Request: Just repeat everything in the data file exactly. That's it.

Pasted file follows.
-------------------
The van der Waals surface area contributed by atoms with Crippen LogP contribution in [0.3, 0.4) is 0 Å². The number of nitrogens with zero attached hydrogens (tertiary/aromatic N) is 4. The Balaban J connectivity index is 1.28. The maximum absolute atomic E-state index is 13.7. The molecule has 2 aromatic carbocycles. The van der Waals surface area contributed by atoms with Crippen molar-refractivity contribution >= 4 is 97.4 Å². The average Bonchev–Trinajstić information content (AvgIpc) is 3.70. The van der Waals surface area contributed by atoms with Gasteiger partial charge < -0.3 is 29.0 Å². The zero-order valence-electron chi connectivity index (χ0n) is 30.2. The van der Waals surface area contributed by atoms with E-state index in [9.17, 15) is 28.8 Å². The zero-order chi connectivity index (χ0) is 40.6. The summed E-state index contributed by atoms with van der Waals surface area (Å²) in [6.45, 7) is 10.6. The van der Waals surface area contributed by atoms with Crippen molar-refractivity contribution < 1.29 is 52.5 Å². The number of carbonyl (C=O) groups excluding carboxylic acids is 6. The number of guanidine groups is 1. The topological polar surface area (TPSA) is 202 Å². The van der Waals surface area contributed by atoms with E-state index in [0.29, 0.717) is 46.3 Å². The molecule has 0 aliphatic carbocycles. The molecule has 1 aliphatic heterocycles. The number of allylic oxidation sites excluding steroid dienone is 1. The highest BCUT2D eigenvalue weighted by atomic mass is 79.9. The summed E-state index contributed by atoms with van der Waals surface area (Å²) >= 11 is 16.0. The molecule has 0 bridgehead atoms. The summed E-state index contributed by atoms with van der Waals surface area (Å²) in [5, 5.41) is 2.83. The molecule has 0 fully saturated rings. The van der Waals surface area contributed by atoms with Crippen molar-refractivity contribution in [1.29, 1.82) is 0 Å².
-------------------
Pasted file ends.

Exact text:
The van der Waals surface area contributed by atoms with Crippen LogP contribution in [0.3, 0.4) is 0 Å². The number of nitrogens with zero attached hydrogens (tertiary/aromatic N) is 4. The Balaban J connectivity index is 1.28. The maximum absolute atomic E-state index is 13.7. The molecule has 2 aromatic carbocycles. The van der Waals surface area contributed by atoms with Crippen molar-refractivity contribution >= 4 is 97.4 Å². The average Bonchev–Trinajstić information content (AvgIpc) is 3.70. The van der Waals surface area contributed by atoms with Gasteiger partial charge < -0.3 is 29.0 Å². The zero-order valence-electron chi connectivity index (χ0n) is 30.2. The van der Waals surface area contributed by atoms with E-state index in [9.17, 15) is 28.8 Å². The zero-order chi connectivity index (χ0) is 40.6. The summed E-state index contributed by atoms with van der Waals surface area (Å²) in [6.45, 7) is 10.6. The van der Waals surface area contributed by atoms with Crippen molar-refractivity contribution < 1.29 is 52.5 Å². The number of carbonyl (C=O) groups excluding carboxylic acids is 6. The number of guanidine groups is 1. The topological polar surface area (TPSA) is 202 Å². The van der Waals surface area contributed by atoms with E-state index in [0.29, 0.717) is 46.3 Å². The molecule has 0 aliphatic carbocycles. The molecule has 1 aliphatic heterocycles. The number of allylic oxidation sites excluding steroid dienone is 1. The highest BCUT2D eigenvalue weighted by atomic mass is 79.9. The summed E-state index contributed by atoms with van der Waals surface area (Å²) >= 11 is 16.0. The molecule has 0 bridgehead atoms. The summed E-state index contributed by atoms with van der Waals surface area (Å²) in [5, 5.41) is 2.83. The molecule has 0 fully saturated rings. The van der Waals surface area contributed by atoms with Crippen molar-refractivity contribution in [1.29, 1.82) is 0 Å².